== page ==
Jakarta (ANTARA) - Finance Minister Sri Mulyani stated that Indonesia's economic projections are one of the highest among ASEAN and G20 countries amid the current global turmoil.

"Indonesia's economy is still estimated to grow five percent. This is one of the highest as compared to other ASEAN and G20 countries," she remarked at a virtual press conference in Jakarta on Friday.

One of the indicators that makes a positive trend in Indonesia's economy is the expansive manufacturing sector activity, with a Manufacturing Purchasing Managers' Index (PMI) of 51.5 in October 2023, she noted.

Thus, Indonesia is included in the 30.4 percent of G20 and ASEAN-6 countries that recorded expansive Manufacturing PMI, apart from the Philippines, Singapore, India, the United States, Mexico, and Russia.

Meanwhile, 69.6 percent of countries that recorded a contraction in Manufacturing PMI are Germany, France, England, Italy, Japan, China, South Korea, Thailand, Malaysia, Vietnam, Canada, Brazil, South Africa, Turkey, and Australia.

"This means that their manufacturing sector is still experiencing ongoing pressure from the pandemic," she explained.

Mulyani remarked that the projection for Indonesia's economic growth issued by various international institutions in 2023 is five percent, thereby making the country rank third, with the best economic growth prospects in the ASEAN and G20 countries after India, at 6.3 percent, and the Philippines, at 5.3 percent.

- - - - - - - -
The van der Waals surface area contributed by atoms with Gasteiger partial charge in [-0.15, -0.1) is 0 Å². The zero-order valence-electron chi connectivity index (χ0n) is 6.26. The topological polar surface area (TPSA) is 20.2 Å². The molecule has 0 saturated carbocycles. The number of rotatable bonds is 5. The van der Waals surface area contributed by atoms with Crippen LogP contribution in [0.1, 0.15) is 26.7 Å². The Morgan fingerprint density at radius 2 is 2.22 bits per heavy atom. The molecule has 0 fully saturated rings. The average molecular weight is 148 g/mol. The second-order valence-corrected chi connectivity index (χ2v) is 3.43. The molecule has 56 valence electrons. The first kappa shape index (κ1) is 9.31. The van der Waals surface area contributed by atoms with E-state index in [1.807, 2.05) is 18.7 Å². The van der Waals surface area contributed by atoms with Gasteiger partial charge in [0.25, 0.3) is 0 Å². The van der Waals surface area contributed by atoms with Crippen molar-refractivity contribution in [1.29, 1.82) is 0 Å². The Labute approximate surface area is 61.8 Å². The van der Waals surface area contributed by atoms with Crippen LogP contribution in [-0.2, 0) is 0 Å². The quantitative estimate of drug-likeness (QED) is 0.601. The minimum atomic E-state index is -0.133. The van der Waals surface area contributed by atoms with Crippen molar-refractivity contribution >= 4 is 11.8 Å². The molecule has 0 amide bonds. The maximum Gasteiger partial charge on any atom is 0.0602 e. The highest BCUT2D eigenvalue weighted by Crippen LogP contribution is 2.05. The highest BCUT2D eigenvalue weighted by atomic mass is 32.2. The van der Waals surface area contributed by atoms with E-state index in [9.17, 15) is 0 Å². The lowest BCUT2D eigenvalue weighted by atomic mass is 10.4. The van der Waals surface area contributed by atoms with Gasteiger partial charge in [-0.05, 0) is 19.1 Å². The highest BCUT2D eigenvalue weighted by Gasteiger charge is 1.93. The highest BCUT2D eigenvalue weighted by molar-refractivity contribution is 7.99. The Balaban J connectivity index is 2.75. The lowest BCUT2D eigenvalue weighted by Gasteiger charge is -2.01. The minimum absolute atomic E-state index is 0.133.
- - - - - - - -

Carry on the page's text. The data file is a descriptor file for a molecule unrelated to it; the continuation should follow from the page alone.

This projection is far above the global economic growth estimates of 2.1 percent from the World Bank and three percent from the International Monetary Fund (IMF), she pointed out.

On the other hand, China's economy is estimated to grow five percent this year; Turkey and Malaysia, with four percent; Mexico, 3.2 percent; Brazil, 3.1 percent; Thailand, 2.7 percent; Spain, 2.5 percent; Russia, 2.2 percent; US, 2.1 percent; Japan, two percent; Australia, 1.8 percent; and South Korea, 1.4 percent.

However, she drew attention to some obstacles in Indonesia's economic growth, such as high inflation, weakening of the Chinese economy, commodity price volatility, and escalating global tensions owing to Israel's aggression on Palestine.

The other risks include geoeconomic fragmentation, shocks due to climate change, limited global policy space, and increased risk of debt difficulties.

"Even though global inflation has started to decline, it is still relatively high as compared to historical levels in the last decade," she stated.

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Translator: Agatha Olivia V, Resinta Sulistiyandari
Editor: Azis Kurmala
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